The non-planar field region may include a smooth curved surface and/or an abrupt non-planar profile.
The method may further include smoothing the substantially continuous non-planar region to obtain a smoothed field region.
The method may further include removing material from an area surrounding the smoothed field region to planarize the area surrounding the smoothed field region.
The desired non-planar surface may be a profile formed in a single etching step.
The device may be a microactuator such as a drive electrode having a curvature which is a high order sinusoidal curvature.
The drive electrode may be perforated.
The substrate may be a semiconductor substrate such as a silicon substrate.
Further in carrying out the above objects and other objects of the present invention, a device fabricated in accordance with the above method is provided.
The above objects and other objects, features, and advantages of the present invention are readily apparent from the following detailed description of the best mode for carrying out the invention when taken in connection with the accompanying drawings.
In general, a method of the present invention creates a non-planar surface using etch lag effect phenomenon or etch rate dependent process on any material. This method can be used to form any arbitrary etched surface or bottom profile by a single masking and process step, multiple masking and process steps, or any combination numbers of masking and processing steps. One can expose and etch a field region on a substrate, which contains some spatially arranged open areas with different etching rates to the etchant chemicals individually. This etch rate dependence can be the natural etching phenomenon due to any causes of the area to be etched or the artificial result caused by adding other materials on top or within to change the etch properties spatially.
The etchants can be dry or wet chemicals, or a combination of both during multiple etching steps. After the material (substrate) is etched by the etchants, it results in the overall field region as a non-planar finishing etched surface or bottom profile. Further treatment (e. g., wet etch, dry etch, or mechanical polishing can be used to remove the unwanted parts, such as the solid spacing between adjacent etched open areas, to obtain a continuous (non-isolated) non-planar field region on the substrate. This field region can be either a smooth curved surface, an abrupt non-planar profile, or a combination of both depending on the dimensions of the open areas to be etched, spaces between them, method used to obtain the etch rate dependent effect, and the etchants and processes to be used.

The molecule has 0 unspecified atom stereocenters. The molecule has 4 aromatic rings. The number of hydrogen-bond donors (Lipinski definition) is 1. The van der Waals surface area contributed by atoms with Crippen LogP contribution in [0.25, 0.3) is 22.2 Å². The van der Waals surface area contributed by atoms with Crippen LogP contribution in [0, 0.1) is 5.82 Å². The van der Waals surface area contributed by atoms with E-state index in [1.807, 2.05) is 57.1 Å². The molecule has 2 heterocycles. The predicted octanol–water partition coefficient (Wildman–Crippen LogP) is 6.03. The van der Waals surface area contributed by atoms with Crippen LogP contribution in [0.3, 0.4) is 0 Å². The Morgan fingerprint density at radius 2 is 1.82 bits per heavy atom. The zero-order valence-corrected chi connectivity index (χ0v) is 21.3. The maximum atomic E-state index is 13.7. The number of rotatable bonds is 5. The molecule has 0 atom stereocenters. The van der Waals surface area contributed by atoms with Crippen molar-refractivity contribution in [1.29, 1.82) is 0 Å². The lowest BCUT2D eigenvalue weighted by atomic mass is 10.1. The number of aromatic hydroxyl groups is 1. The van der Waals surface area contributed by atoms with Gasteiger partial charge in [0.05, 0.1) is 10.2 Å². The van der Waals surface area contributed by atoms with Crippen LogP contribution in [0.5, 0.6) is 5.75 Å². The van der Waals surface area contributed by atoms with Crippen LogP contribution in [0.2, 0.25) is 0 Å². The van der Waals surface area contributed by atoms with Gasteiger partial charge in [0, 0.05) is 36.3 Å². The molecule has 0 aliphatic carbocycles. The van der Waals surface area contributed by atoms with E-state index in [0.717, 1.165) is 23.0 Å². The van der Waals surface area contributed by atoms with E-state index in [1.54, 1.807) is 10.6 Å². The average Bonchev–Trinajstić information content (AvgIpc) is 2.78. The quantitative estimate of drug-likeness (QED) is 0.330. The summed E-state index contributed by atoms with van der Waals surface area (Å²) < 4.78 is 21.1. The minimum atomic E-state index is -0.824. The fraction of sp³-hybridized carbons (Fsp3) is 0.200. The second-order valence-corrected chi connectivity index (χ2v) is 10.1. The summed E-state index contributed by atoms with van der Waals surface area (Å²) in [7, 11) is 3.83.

To demonstrate this method, the Deep Reactive Ion Etch (DRIE) lag effect phenomenon is used to fabricate an out-of-plane curved surface. The etch lag effect here is basically an etching rate dependent phenomenon observed when the etch open area/size varies on the substrate. By arranging the spatial locations of different etch areas with various dimensions, one can fabricate any desired overall etch shapes at the bottom of the field region. A further process can be used to remove any unwanted region, such as solid walls (pillars) between etched trenches. As a result, one can obtain a uniform and curved etching profile at the bottom. Depending on the application, one can also bring this curved etched profile to the surface of the substrate using extra process steps. The following illustrates detailed example procedures on the creation of an out-of-plane curved surface.
Referring now to the drawing figures,
Before fabricating the curved surface, a series of tests are carried out to characterize the lag behavior in an STS DRIE for different etch depths. The results are shown in the graphs of
The optimal electrode shape for an electrostatic curved actuator should maximize diaphragm displacement while minimizing drive voltage and diaphragm bending stress. As previously mentioned, Legtenberg suggests that higher order curvature profiles require lower pull-in voltages.
Thus, a high-order sinusoidal curvature is targeted for the drive electrode 10, as shown in FIG. 3. This curvature will evenly distribute the stress over the entire diaphragm 12 when it collapses onto the electrode 10, thus improving lifetime and maximizing deflection. A 1200 μm×1200 μm test curved surface has been designed and fabricated using trench widths ranging from 2 μm to 50 μm using this technology.